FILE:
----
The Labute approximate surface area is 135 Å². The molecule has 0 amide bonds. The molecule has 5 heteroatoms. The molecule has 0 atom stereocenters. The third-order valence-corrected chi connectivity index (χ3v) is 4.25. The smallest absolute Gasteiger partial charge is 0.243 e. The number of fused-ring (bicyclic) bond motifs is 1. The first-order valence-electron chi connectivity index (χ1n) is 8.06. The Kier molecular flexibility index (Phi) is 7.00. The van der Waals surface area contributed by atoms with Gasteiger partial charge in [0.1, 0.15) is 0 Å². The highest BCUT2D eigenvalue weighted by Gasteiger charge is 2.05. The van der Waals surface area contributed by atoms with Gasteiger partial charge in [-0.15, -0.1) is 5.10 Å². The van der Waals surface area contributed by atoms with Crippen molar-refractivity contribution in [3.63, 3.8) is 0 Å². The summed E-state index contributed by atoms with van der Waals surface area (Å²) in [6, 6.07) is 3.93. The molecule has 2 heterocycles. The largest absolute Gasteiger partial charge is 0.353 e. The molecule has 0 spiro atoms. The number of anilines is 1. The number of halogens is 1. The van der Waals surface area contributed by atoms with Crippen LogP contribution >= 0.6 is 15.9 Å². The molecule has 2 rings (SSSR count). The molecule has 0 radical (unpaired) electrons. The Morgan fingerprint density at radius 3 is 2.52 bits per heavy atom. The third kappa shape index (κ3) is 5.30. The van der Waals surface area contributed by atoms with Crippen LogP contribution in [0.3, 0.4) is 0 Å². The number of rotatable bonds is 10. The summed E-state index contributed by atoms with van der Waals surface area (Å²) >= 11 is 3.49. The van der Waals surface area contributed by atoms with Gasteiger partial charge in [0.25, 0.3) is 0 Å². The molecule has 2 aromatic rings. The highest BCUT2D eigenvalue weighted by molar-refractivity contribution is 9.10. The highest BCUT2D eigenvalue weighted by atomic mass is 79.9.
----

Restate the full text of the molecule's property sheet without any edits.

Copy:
The Labute approximate surface area is 135 Å². The molecule has 0 amide bonds. The molecule has 5 heteroatoms. The molecule has 0 atom stereocenters. The third-order valence-corrected chi connectivity index (χ3v) is 4.25. The smallest absolute Gasteiger partial charge is 0.243 e. The number of fused-ring (bicyclic) bond motifs is 1. The first-order valence-electron chi connectivity index (χ1n) is 8.06. The Kier molecular flexibility index (Phi) is 7.00. The van der Waals surface area contributed by atoms with Gasteiger partial charge in [0.1, 0.15) is 0 Å². The highest BCUT2D eigenvalue weighted by Gasteiger charge is 2.05. The van der Waals surface area contributed by atoms with Gasteiger partial charge in [-0.15, -0.1) is 5.10 Å². The van der Waals surface area contributed by atoms with Crippen molar-refractivity contribution in [3.63, 3.8) is 0 Å². The summed E-state index contributed by atoms with van der Waals surface area (Å²) in [6, 6.07) is 3.93. The molecule has 2 heterocycles. The largest absolute Gasteiger partial charge is 0.353 e. The molecule has 0 spiro atoms. The number of anilines is 1. The number of halogens is 1. The van der Waals surface area contributed by atoms with Crippen LogP contribution >= 0.6 is 15.9 Å². The molecule has 2 rings (SSSR count). The molecule has 0 radical (unpaired) electrons. The Morgan fingerprint density at radius 3 is 2.52 bits per heavy atom. The third kappa shape index (κ3) is 5.30. The van der Waals surface area contributed by atoms with Crippen LogP contribution in [0.3, 0.4) is 0 Å². The number of rotatable bonds is 10. The summed E-state index contributed by atoms with van der Waals surface area (Å²) >= 11 is 3.49. The van der Waals surface area contributed by atoms with Gasteiger partial charge in [0.25, 0.3) is 0 Å². The molecule has 2 aromatic rings. The highest BCUT2D eigenvalue weighted by molar-refractivity contribution is 9.10. The highest BCUT2D eigenvalue weighted by atomic mass is 79.9.